Before HASTINGS, Chief Judge, and SCHNACKENBERG and KNOCH,*fn1 Circuit Judges.
SCHNACKENBERG, Circuit Judge.
In actions which were consolidated, plaintiffs sought recovery in the district court of income taxes claimed to have been erroneously collected for the years 1953, 1954 and 1955 for the reason that profits made by a law partnership consisting of Benjamin F. March and Lyle H. Rossiter, from the sale of vacant real estate, were taxed as ordinary income instead of long-term capital gains. The case was tried by the court without a jury and the evidence consisted of oral testimony and documentary exhibits.
The district court made findings of fact from which the following controlling facts appear:
Lyle H. Rossiter and Marjorie E. Rossiter, his wife, filed joint income tax returns for the years in question, and Benjamin F. March and his wife, Isabel March, did likewise for the years 1953 and 1954. Following Mrs. March's death, her husband filed a return for the year 1955.
Until October 1, 1954 Rossiter and March practiced law as partners in Chicago. Neither was a licensed real estate broker. They purchased vacant lots in Du Page County, Illinois, which were subject to delinquent real estate taxes. They then cleared the titles to the properties and thereby acquired tax deeds at auctions held by the county treasurer or at judicial sales, all of which resulted in the titles becoming marketable.
About three-fourths of the purchases made by March & Rossiter were in joint venture with licensed real estate brokers, the firm contributing about fifty per cent of the capital and the real estate brokers, the balance. When the property was sold the profits were divided equally between the firm and the joint venturers.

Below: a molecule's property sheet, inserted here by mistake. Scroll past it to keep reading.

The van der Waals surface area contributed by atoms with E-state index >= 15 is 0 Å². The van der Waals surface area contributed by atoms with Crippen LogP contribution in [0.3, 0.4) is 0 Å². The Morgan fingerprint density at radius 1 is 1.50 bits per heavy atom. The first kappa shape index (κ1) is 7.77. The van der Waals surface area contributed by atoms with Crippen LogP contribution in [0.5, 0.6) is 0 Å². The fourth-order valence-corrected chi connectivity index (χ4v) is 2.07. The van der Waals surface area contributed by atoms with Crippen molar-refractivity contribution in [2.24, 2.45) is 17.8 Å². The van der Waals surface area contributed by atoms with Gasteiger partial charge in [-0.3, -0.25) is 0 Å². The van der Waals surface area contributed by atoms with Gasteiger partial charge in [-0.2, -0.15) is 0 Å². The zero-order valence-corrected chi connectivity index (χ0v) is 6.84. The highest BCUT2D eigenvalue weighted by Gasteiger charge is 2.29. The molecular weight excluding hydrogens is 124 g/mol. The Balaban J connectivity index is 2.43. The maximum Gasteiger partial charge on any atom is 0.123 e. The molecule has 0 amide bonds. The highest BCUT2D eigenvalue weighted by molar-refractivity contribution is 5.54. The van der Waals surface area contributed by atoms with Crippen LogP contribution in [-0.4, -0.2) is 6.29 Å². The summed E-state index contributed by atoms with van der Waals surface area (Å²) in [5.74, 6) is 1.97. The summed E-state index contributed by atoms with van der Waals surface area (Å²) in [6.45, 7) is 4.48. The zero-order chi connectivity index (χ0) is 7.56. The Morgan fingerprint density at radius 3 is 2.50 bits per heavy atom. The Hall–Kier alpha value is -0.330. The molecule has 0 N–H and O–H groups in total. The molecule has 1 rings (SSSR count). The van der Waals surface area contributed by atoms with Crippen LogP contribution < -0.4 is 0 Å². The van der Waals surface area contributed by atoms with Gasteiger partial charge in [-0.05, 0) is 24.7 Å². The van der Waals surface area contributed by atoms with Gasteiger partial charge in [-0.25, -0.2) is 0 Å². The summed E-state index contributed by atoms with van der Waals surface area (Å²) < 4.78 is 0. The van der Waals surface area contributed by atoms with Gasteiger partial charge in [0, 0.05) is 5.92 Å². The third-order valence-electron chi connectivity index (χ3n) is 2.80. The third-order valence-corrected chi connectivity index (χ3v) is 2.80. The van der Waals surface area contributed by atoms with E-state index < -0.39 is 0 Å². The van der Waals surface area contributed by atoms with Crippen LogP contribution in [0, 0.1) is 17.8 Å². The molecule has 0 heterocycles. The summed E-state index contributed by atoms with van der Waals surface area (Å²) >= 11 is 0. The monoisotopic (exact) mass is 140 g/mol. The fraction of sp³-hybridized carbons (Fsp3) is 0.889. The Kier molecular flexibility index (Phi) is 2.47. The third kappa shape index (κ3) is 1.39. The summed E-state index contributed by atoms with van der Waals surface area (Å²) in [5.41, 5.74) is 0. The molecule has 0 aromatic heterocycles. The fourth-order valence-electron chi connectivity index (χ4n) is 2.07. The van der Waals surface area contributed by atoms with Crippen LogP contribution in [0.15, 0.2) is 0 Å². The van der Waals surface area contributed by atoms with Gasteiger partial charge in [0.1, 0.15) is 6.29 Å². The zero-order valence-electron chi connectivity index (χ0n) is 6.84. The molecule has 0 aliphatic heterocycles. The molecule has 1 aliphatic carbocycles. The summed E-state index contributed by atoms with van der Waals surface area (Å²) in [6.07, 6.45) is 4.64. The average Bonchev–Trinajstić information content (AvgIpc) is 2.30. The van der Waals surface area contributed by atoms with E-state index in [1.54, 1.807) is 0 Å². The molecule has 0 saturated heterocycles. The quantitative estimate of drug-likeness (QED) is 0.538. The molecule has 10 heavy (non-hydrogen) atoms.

The legal activities in clearing title were performed by March & Rossiter and the sales activities were conducted by the broker joint venturers.
March & Rossiter held the lots for sale to their customers in the ordinary course of their business.
The district court concluded that March & Rossiter and their joint venturers held the lots primarily for sale to customers in the ordinary course of business, as defined in the exclusion from capital assets provisions, section 117(a)(1)(A) of the Internal Revenue Code of 1939 and section 1221(1) of the Internal Revenue Code of 1954, and that the profits were therefore taxable as ordinary income. The court also concluded that the Commissioner of Internal Revenue lawfully assessed and collected the income taxes which plaintiffs here seek to recover.
26 U.S.C.A. (Revenue Act of 1939 as amended), § 117(a) provided:
Definitions. As used in this chapter -
"(1) Capital assets. The term 'capital assets' means property held by the taxpayer (whether or not connected with his trade or business), but does not include -
"(A) stock in trade of the taxpayer or other property of a kind which would properly be included in the inventory of the taxpayer if on hand at the close of the taxable year, or property held by the taxpayer primarily for sale to ...